Coasts in Mind update: exploring archives

08/12/2023   |   Rebecca Tyson

Coasts in Mind is a people-powered project, growing out of the success of CITiZAN (the Coastal and Intertidal Zone Archaeological Network). Funded by the National Lottery Heritage Fund, Coasts in Mind empowers members of the public to act on climate and coastal change.

During the development phase of the project, the Coasts in Mind team has been out and about exploring our changing shorelines with coastal communities across England. Back in June, we found them in East Kent, joining Timescapes Kent for memory walks around Tankerton Bay, and working with local artist Elspeth Penfold to develop specially designed creative sessions for East Kent Mencap and Lyndhurst Care Home. Project Manager Rebecca Tyson tells us what they’ve been up to since!

Exploring Archives

Coasts in Mind is a  really exciting project because we’re able to offer specially developed events that allow the whole community to get involved in archaeology and heritage, especially those whose voices are not often heard. Our archival workshops have provided opportunities for young people to highlight themes around coastal change that are important to them and their community, learn more about their local coastal heritage, and gain transferable skills.

In July we made our way to North Devon, where we met up with a group of local young people aged 16-25 for the first of our guided coastal walks. Even the heavy rain hadn’t put our participants off, and together we braved the elements for a bracing walk, showing them how to spot key features of the foreshore. Stories were shared of ships wrecked and run aground, the remains of their hulls still peeking out of the sand after more than 200 years.

With our imaginations fired up, we made our way indoors for the first of our training workshops. We explored the archives of North Devon Maritime Museum in Appledore, and the Bideford and District Community Archive. This was a great opportunity for participants to learn new skills, with an introduction to archival research, document types, and palaeography from the archive teams, before we were let loose to explore the records!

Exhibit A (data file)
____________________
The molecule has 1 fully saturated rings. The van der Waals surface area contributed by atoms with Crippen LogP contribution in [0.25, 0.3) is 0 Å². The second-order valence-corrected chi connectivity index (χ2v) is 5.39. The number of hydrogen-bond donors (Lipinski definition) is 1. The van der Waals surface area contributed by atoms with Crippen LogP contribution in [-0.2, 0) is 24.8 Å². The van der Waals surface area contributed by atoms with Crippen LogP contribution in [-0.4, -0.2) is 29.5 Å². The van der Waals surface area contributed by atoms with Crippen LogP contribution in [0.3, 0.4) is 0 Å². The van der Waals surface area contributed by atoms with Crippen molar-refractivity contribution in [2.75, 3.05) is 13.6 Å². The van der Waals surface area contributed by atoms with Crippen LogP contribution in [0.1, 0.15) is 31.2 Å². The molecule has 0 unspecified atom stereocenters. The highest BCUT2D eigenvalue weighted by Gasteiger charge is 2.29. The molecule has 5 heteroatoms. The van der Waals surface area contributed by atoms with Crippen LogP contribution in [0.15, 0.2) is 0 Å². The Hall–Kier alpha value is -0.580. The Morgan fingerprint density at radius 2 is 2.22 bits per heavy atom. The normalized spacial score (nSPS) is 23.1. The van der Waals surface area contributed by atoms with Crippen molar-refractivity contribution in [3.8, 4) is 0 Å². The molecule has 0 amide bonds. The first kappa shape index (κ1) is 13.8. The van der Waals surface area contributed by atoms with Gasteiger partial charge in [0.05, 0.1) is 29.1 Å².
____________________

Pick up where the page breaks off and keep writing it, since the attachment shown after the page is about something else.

Exploring the Bideford and District Community Archive
Exploring the Bideford and District Community Archive

As well as equipping our participants with archival research skills, we were able to share how these records can be used to track coastal change across time. Creating a digital mapping platform for exploring coastal change is one of the key aims of Coasts in Mind, and this session marked an exciting start to our data collection for the Taw-Torridge Estuary.

"Lovely day, I learnt so much about the shipwrecks and the history of the village." - workshop participant


Diving into the RNLI archives
Diving into the RNLI archives

Our next workshop took place in October, at the RNLI (Royal National Lifeboat Institution) Archive Library in Poole, Dorset. Here we poured over their wealth of records from their 200-year history with a group of local young people. We were all especially excited to spot records relating to the Titanic in their collections!

As well as getting up close with the RNLI records, the Lloyds Foundation team came along to introduce their digital archive. This includes the Lloyds Register of Ships, which dates back to 1764, and a treasure trove of other maritime records. Having records like this available online means that our participants can continue to develop their archive and research skills at home.


Luca Rapisarda from Lloyd’s Register Foundation introduces the digital archive
Luca Rapisarda from Lloyd’s Register Foundation introduces the digital archive


Here are some of the day’s activities that the group particularly enjoyed!


 “Looking at old blueprints and records to interpret information”

 “Learning about the rescues and weather conditions, and looking at old maps and photos”

 “How we were able to access different information about our local area” 


One of the best parts of the day for the team was getting feedback from the participants. As well as helping us shape future events, it showed that the number of participants who felt they had useful local knowledge had almost doubled, from 43% to 71%!

This is a really positive outcome, both for the young people who feel empowered to share their own experiences and understandings of coastal change, and for the Coasts in Mind project. In a future phase of the project, subject to successful further funding, we hope they will contribute to our Community Archive, using their local knowledge to inform policy and build resilience to combat the effects of future coastal change.

Rebecca Tyson, Project Manager (Coasts in Mind)


We would like to thank the National Lottery Heritage Fund for funding the Development Phase of the Coasts in Mind Project. We would also like to thank the North Devon Maritime Museum, Bideford and District Community Archives, the RNLI, and the Lloyds Foundation for welcoming us into their archives and so generously sharing their expertise.